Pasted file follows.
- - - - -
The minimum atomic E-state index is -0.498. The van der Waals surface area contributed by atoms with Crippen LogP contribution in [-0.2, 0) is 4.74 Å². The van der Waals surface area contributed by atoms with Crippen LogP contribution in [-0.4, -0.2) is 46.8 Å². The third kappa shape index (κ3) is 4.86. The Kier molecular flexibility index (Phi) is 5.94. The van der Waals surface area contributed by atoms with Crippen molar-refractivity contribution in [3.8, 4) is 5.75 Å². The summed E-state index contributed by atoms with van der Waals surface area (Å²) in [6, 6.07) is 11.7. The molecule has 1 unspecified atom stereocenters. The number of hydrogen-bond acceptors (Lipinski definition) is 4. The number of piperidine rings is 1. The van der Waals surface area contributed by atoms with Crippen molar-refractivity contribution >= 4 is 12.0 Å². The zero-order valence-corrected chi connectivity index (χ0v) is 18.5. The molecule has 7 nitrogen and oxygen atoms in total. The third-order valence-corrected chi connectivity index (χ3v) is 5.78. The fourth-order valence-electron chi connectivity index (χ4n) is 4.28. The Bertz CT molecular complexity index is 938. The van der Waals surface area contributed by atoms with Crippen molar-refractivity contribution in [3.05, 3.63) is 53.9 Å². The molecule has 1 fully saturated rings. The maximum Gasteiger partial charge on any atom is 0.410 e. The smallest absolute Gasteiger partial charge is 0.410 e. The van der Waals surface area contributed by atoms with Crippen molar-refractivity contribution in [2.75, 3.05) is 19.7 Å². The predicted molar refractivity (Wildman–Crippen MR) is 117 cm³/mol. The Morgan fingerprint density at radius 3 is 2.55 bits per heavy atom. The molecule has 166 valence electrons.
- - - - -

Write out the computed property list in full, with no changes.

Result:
The minimum atomic E-state index is -0.498. The van der Waals surface area contributed by atoms with Crippen LogP contribution in [-0.2, 0) is 4.74 Å². The van der Waals surface area contributed by atoms with Crippen LogP contribution in [-0.4, -0.2) is 46.8 Å². The third kappa shape index (κ3) is 4.86. The Kier molecular flexibility index (Phi) is 5.94. The van der Waals surface area contributed by atoms with Crippen molar-refractivity contribution in [3.8, 4) is 5.75 Å². The summed E-state index contributed by atoms with van der Waals surface area (Å²) in [6, 6.07) is 11.7. The molecule has 1 unspecified atom stereocenters. The number of hydrogen-bond acceptors (Lipinski definition) is 4. The number of piperidine rings is 1. The van der Waals surface area contributed by atoms with Crippen molar-refractivity contribution >= 4 is 12.0 Å². The zero-order valence-corrected chi connectivity index (χ0v) is 18.5. The molecule has 7 nitrogen and oxygen atoms in total. The third-order valence-corrected chi connectivity index (χ3v) is 5.78. The fourth-order valence-electron chi connectivity index (χ4n) is 4.28. The Bertz CT molecular complexity index is 938. The van der Waals surface area contributed by atoms with Crippen molar-refractivity contribution in [3.05, 3.63) is 53.9 Å². The molecule has 1 fully saturated rings. The maximum Gasteiger partial charge on any atom is 0.410 e. The smallest absolute Gasteiger partial charge is 0.410 e. The van der Waals surface area contributed by atoms with Crippen molar-refractivity contribution in [2.75, 3.05) is 19.7 Å². The predicted molar refractivity (Wildman–Crippen MR) is 117 cm³/mol. The Morgan fingerprint density at radius 3 is 2.55 bits per heavy atom. The molecule has 166 valence electrons.